Before crossing back into Argentina we dropped in to a border town, Paysandu,  to buy some supplies. When driving into the town we saw a parking area full of old rusty cars. I assume they are for sale.







In Argentina we followed the river Uruguay up north and stopped at the national park, El Palmar. The main feature of the park is the Yatay palm tree forest. This is the last standing section of what used to be a band of palm trees circulating this part of the earth. We were also introduced to our first wildlife the ”capybaras “. It looks like an oversized hamster. Also some impressive monitor lizards slowly crossing the road. At night we camped near the starting point of one of the walks. The sky was full of stars and at sunset the birds and insects performed a concert. You really feel being in the middle of nowhere, were it not for the guard that dropped by and said we should not drive after 20:00 hrs and in the morning a ranger came by to say that we are actually not allowed to camp anywhere in the park, except at the official park campsite. No problem, we were just about to leave.







Further north at Mercedes we took a dirt road which after 100 km brought us to Lago Ibera (Reserva Provincial Esteros del Ibera). This is a lake in an otherwise flat swampy area. It is known for its bird life. The campsite is right on the shore of the lake with again a golden sunset. In the morning we took a boat tour over the lake through the marshland. The boatman steered us towards many capybaras families which basked in the sun on the edge of the water. Also keeping an eye on them were the many Caymans sunning as well with their mouth open waiting for an un-expecting prey. We were lucky to see a Orange-coloured Marsh deer in the distance although I am afraid the pictures are too vague. In-between the reeds, we also spotted various birds. One is the Southern Screamer which looks like a big turkey.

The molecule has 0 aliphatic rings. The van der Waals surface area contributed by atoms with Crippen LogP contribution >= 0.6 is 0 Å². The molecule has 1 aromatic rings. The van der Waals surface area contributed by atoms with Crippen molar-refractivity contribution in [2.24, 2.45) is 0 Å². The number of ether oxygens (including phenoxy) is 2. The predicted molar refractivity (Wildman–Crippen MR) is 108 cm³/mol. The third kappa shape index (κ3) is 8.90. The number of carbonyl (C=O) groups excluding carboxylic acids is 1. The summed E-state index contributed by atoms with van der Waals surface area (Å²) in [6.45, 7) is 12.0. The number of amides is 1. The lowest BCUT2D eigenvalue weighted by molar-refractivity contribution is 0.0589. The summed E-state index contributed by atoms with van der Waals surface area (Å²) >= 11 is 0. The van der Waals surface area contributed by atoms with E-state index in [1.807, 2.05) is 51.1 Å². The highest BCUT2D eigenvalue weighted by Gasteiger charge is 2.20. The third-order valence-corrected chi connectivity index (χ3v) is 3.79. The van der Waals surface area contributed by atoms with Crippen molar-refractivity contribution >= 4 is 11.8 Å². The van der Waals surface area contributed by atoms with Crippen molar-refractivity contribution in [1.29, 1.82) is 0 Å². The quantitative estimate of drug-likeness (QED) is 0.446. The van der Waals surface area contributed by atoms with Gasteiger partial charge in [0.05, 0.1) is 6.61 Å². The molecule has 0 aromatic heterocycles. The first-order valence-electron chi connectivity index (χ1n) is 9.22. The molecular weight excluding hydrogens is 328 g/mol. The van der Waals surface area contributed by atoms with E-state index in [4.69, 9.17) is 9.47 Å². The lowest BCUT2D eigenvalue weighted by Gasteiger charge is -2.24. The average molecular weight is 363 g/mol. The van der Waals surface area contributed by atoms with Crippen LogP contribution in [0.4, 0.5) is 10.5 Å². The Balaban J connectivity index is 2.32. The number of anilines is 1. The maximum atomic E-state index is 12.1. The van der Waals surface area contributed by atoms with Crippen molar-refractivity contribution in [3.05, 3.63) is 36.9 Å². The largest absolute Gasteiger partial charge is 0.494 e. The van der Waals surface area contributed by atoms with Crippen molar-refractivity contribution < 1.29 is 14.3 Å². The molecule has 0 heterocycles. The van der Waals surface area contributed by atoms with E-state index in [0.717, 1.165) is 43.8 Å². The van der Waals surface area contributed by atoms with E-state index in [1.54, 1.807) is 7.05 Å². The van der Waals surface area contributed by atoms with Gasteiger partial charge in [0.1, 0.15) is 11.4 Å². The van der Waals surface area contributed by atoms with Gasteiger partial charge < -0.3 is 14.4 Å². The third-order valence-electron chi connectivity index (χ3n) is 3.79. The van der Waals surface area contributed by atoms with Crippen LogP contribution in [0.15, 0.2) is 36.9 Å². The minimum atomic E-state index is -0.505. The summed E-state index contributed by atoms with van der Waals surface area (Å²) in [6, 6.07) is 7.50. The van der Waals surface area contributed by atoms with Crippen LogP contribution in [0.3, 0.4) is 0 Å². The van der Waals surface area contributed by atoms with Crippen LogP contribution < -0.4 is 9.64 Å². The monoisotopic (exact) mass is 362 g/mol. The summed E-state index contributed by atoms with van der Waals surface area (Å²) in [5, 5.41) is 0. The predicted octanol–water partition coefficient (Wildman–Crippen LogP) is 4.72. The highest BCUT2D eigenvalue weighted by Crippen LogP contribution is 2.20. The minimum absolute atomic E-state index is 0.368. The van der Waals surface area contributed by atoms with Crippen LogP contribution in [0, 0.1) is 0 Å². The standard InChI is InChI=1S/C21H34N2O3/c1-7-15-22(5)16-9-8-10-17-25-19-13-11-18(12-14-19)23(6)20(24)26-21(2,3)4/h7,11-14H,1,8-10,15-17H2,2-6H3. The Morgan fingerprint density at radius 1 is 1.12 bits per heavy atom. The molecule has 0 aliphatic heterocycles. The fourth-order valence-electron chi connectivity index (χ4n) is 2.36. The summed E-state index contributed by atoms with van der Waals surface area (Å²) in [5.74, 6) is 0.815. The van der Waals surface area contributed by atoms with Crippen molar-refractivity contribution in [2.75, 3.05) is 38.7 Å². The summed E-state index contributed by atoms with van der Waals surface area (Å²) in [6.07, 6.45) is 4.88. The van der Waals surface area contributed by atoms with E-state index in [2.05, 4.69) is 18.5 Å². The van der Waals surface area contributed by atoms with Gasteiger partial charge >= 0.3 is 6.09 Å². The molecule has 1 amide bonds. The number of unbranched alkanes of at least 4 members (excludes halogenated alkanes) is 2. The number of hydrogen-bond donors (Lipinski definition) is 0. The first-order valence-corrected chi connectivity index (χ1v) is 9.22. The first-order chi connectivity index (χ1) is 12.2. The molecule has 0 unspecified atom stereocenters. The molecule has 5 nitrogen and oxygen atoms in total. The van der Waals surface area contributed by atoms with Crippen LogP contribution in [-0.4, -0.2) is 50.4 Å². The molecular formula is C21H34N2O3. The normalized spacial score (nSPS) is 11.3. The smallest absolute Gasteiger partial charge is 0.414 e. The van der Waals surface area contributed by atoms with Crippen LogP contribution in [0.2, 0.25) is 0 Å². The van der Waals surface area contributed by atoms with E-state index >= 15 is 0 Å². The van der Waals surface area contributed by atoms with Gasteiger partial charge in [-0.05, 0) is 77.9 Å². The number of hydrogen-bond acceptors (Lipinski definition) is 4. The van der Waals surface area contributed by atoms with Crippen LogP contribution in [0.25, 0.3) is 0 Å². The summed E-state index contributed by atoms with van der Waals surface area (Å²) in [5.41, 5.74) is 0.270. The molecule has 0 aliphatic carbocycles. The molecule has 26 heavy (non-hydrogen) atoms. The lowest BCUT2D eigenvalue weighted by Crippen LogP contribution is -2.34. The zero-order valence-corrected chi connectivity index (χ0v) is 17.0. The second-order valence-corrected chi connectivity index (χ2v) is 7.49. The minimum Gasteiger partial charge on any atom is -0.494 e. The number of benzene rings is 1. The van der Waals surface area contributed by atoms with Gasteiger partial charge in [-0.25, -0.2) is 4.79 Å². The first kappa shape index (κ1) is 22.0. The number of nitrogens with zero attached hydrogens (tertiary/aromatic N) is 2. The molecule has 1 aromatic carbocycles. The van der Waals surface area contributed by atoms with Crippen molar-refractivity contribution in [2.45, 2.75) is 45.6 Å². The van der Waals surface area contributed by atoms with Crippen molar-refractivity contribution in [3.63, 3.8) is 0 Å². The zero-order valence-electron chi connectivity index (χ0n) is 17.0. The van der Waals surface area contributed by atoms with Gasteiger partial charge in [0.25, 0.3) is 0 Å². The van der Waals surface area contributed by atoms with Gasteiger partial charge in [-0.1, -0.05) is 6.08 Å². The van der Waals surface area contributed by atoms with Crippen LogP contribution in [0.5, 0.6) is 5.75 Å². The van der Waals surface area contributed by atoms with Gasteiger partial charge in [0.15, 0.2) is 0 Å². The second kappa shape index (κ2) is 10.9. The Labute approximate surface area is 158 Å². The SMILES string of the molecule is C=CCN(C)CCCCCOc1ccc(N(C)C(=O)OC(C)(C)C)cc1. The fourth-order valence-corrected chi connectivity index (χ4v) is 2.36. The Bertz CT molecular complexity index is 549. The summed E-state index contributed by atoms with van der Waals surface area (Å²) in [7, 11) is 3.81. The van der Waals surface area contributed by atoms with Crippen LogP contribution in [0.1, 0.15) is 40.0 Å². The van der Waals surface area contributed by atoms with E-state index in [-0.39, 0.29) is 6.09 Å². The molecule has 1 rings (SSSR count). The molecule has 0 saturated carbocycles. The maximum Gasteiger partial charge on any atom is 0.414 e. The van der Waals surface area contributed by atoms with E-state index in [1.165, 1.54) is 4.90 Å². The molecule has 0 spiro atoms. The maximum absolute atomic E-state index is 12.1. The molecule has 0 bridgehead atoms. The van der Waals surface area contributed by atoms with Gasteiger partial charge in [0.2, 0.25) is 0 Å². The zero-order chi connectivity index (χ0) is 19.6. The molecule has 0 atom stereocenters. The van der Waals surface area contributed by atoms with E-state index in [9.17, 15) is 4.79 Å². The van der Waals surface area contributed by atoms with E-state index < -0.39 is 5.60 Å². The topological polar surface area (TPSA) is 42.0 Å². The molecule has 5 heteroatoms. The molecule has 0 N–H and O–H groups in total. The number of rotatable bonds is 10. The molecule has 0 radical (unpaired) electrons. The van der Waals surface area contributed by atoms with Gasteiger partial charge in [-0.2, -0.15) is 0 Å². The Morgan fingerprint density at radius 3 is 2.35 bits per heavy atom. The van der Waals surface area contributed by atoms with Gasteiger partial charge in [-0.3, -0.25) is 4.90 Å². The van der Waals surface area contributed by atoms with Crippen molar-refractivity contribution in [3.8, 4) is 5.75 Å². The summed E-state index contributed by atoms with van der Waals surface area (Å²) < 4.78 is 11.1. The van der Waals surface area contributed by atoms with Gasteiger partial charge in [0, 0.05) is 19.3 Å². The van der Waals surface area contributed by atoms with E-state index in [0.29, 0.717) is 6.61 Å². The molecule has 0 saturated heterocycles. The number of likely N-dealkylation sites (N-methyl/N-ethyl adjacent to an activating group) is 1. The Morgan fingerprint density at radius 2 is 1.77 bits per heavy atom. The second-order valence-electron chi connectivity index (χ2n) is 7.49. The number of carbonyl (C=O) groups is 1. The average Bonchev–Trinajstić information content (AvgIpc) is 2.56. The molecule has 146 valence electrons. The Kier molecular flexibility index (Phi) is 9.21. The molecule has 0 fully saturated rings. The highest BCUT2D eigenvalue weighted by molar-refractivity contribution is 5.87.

Upon leaving the campsite, we drove another 100+ km on unpaved (clay) road north east on the RN40 till we got back to the main road. We were lucky that it had not rained for a few days, otherwise we would not being able to make this trip, as it will be too slippery to drive on

In Northern Argentina on the way to the province Misiones, the land is dotted with large forest plantations of mostly Eucalyptus and later also pines. There are sawmills in the fields and logging trucks on the muddy roads.

The landscape changes when entering Misiones. There are native forest covered rolling hills. This is the area where the Jesuits in 1609 began their missions. These missions were large communities (5000+) of Guarani living together under the guidance and protection of one or two Jesuit monks. These communities could resist the frequent raids of the Brazilian slavers. In total there were some 30 of these settlements. The powers at the time were however not happy with them so the Spanish and Portuguese kings kicked out the Jesuits in 1767 and as a result all these, native communities disappeared. In the early twenties the ruins of the monasteries were rediscovered and in some cases restored. We visited three such places on the Argentina side and two on the Paraguay side of the Rio Parana river. These Utopia type communities were unique in the world. Her the goal was living together in harmony. The large church complex was the centre of the community. The locals lived in front of the church around the central plaza in rows of stone houses. Where else in the world are large temple complexes where the locals live within the complex. The god was not central but the community. God was only a way to unite!

In total we visited 3 missions in Argentina and 2 in Parguay. The first 2 missions were stil very much overgrown. The others were cleared and 2 had a sound and light show during the evening. Only a few of the photo’s we took are shown here. You see the large central tempel in various stages of decay/restauration. Also some restord native dwellings have been preserved. The decoration in brick are impressive especialy since they were made by local craftsman.